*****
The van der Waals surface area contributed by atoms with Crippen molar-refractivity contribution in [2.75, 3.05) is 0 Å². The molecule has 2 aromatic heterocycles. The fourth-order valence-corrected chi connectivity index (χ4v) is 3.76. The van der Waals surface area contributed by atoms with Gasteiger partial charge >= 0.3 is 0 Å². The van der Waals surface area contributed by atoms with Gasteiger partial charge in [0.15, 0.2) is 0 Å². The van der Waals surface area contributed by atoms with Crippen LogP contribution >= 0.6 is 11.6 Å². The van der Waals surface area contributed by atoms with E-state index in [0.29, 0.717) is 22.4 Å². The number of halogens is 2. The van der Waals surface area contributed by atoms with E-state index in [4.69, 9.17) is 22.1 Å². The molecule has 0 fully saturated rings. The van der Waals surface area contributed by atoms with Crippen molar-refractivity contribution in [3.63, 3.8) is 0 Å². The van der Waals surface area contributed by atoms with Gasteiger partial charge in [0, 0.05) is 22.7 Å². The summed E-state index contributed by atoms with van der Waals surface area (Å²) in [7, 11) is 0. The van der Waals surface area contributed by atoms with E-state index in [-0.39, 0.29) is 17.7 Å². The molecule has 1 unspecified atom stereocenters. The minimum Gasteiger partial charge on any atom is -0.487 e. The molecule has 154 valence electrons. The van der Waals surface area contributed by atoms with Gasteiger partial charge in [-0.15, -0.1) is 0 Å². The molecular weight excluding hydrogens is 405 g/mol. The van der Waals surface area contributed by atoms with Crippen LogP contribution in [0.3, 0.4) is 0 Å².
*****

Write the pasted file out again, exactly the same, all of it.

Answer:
The van der Waals surface area contributed by atoms with Crippen molar-refractivity contribution in [2.75, 3.05) is 0 Å². The molecule has 2 aromatic heterocycles. The fourth-order valence-corrected chi connectivity index (χ4v) is 3.76. The van der Waals surface area contributed by atoms with Gasteiger partial charge >= 0.3 is 0 Å². The van der Waals surface area contributed by atoms with Gasteiger partial charge in [0.15, 0.2) is 0 Å². The van der Waals surface area contributed by atoms with Crippen LogP contribution >= 0.6 is 11.6 Å². The van der Waals surface area contributed by atoms with E-state index in [0.29, 0.717) is 22.4 Å². The number of halogens is 2. The van der Waals surface area contributed by atoms with E-state index in [4.69, 9.17) is 22.1 Å². The molecule has 0 fully saturated rings. The van der Waals surface area contributed by atoms with Crippen molar-refractivity contribution in [3.63, 3.8) is 0 Å². The van der Waals surface area contributed by atoms with Gasteiger partial charge in [0, 0.05) is 22.7 Å². The summed E-state index contributed by atoms with van der Waals surface area (Å²) in [7, 11) is 0. The van der Waals surface area contributed by atoms with E-state index in [-0.39, 0.29) is 17.7 Å². The molecule has 1 unspecified atom stereocenters. The minimum Gasteiger partial charge on any atom is -0.487 e. The molecule has 154 valence electrons. The van der Waals surface area contributed by atoms with Gasteiger partial charge in [-0.15, -0.1) is 0 Å². The molecular weight excluding hydrogens is 405 g/mol. The van der Waals surface area contributed by atoms with Crippen LogP contribution in [0.3, 0.4) is 0 Å².